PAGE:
Around the world, there is more salty groundwater than fresh, drinkable groundwater.
For example, 60 percent of India is underlain by salty water — and much of that area is not served by an electric grid that could run conventional reverse-osmosis desalination plants.
Now an analysis by MIT researchers shows that a different desalination technology called electrodialysis, powered by solar panels, could provide enough clean, palatable drinking water to supply the needs of a typical village. The study, by MIT graduate student Natasha Wright and Amos Winter, the Robert N. Noyce Career Development Assistant Professor of Mechanical Engineering, appears in the journal Desalination.
Winter explains that finding optimal solutions to problems such as saline groundwater involves “detective work to understand the full set of constraints imposed by the market.” After weeks of field research in India, and reviews of various established technologies, he says, “when we put all these pieces of the puzzle together, it pointed very strongly to electrodialysis” — which is not what is commonly used in developing nations.
The factors that point to the choice of electrodialysis in India include both relatively low levels of salinity — ranging from 500 to 3,000 milligrams per liter, compared with seawater at about 35,000 mg/L — as well as the region’s lack of electrical power. (For on-grid locations, the team found, reverse-osmosis plants can be economically viable.)
Such moderately salty water is not directly toxic, but it can have long-term effects on health, and its unpleasant taste can cause people to turn to other, dirtier water sources. “It’s a big issue in the water-supply community,” Winter says.
Expanding access to safe water
By pairing village-scale electrodialysis systems — a bit smaller than the industrial-scale units typically produced today — with a simple set of solar panels and a battery system to store the produced energy, Wright and Winter concluded, an economically viable and culturally acceptable system could supply enough water to meet the needs of a village of 2,000 to 5,000 people. They estimate that deployment of such systems would double the area of India in which groundwater — which is inherently safer, in terms of pathogen loads, than surface water — could provide acceptable drinking water.
While many homes in India currently use individual, home-based filtration systems to treat their water, Wright says after consulting with nongovernmental organizations that work in the area, she and Winter concluded that village-scale systems would be more effective — both because fewer people would be left out of access to clean water, and because home-based systems are much harder to monitor to ensure effective water treatment.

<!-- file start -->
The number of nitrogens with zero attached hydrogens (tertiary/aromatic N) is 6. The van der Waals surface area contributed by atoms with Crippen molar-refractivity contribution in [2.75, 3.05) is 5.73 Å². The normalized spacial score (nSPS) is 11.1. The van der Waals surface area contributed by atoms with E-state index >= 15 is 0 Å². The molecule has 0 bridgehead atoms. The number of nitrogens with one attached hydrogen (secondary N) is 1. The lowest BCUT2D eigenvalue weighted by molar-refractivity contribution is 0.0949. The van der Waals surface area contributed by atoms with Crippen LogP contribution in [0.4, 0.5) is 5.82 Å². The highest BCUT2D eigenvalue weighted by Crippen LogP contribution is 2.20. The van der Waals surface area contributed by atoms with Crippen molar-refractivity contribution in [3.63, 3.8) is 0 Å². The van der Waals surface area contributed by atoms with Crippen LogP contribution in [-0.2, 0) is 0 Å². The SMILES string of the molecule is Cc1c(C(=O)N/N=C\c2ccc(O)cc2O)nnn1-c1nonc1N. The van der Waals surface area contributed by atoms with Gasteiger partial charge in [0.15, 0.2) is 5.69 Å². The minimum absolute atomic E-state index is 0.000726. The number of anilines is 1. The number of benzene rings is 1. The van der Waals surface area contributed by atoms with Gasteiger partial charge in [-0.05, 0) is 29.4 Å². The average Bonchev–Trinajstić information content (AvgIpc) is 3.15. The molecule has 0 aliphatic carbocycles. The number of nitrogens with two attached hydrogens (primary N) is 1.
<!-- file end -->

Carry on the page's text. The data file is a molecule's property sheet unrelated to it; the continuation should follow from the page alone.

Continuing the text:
The Latest on: Solar desalination
via Google News
The Latest on: Solar desalination
- Qeeri Water Centre is enhancing each step of Qatar’s water cycleon March 21, 2020 at 11:48 am
Meanwhile, through our 20-year agreement with Qatar Electricity and Water Company (QEWC), we are developing a pilot testing programme for multi-effect desalination (MED) technology; with the Ministry ...
- 2020 Innovations in Renewable Energy Generation, Desalination, Artificial Intelligence, LEDs and Vaccines - ResearchAndMarkets.comon March 20, 2020 at 10:03 am
The TOE also provides intelligence on the efficient conversion of carbon dioxide in to value added products and the use of passive solar power for desalination. The TOE also features innovations based ...
- Water crisis in South Africa: Solution within the government’s handon March 17, 2020 at 2:05 am
This is true if the process is supported by conventional energy sources like oil, gas and coal. In the context of current global climate change issues fossil fuels supported desalination process is ...
- Team develops thin solar heating film for efficient thermal energy harvestingon March 13, 2020 at 11:51 am
By reducing its thickness, the team improved the film’s ability to minimize heat loss. As such, the film may prove promising for applications including wastewater treatment, solar seawater ...
- Graphene solar heating film offers new opportunity for efficient thermal energy harvestingon March 13, 2020 at 7:11 am
thermophotovoltaics (directly converting heat to electricity), solar seawater desalination, wastewater treatment, light emitters and photodetectors. The researchers have developed a prototype to ...
- Report: System achieves new level of efficiency in harnessing sunlight to make fresh potable water from seawateron March 13, 2020 at 3:50 am
A completely passive solar-powered desalination system developed by researchers at MIT and in China could provide more than 1.5 gallons of fresh drinking water per hour for every square meter of solar ...
- Wajir team to rid borehole water of salty contenton March 12, 2020 at 2:49 pm
The department intends to pilot desalination in two boreholes in each of the six subcounties using reverse ... It can produce 2,000 litres of fresh water every hour. During the launch of the ...
- Sunwater chair's call for smaller water projects rejected by LNPon March 12, 2020 at 12:30 am
look at Sundrop in South Australia and how they're producing amazing quantities of tomatoes on desal and solar. "So let's turn to the other end of the equation, which is how do we produce more high ...
- World's largest desalination project in UAE secures $758mln green loanon March 11, 2020 at 10:17 pm
The Taweelah IWP project involves the design, construction, operation and maintenance of a 200 million imperial gallons per day (MIGD) desalination plant and associated infrastructure and facilities.
- Works for US$250mn desal plant in Chile to finish in Aprilon March 11, 2020 at 11:37 am
Request demo Project: Santo Domingo Desalination Plant Current stage: Updated: 1 day ago Project: Santo Domingo Current stage: Updated: 2 days ago Project: Arqueros Current stage: Updated: 3 days ago ...
via Bing News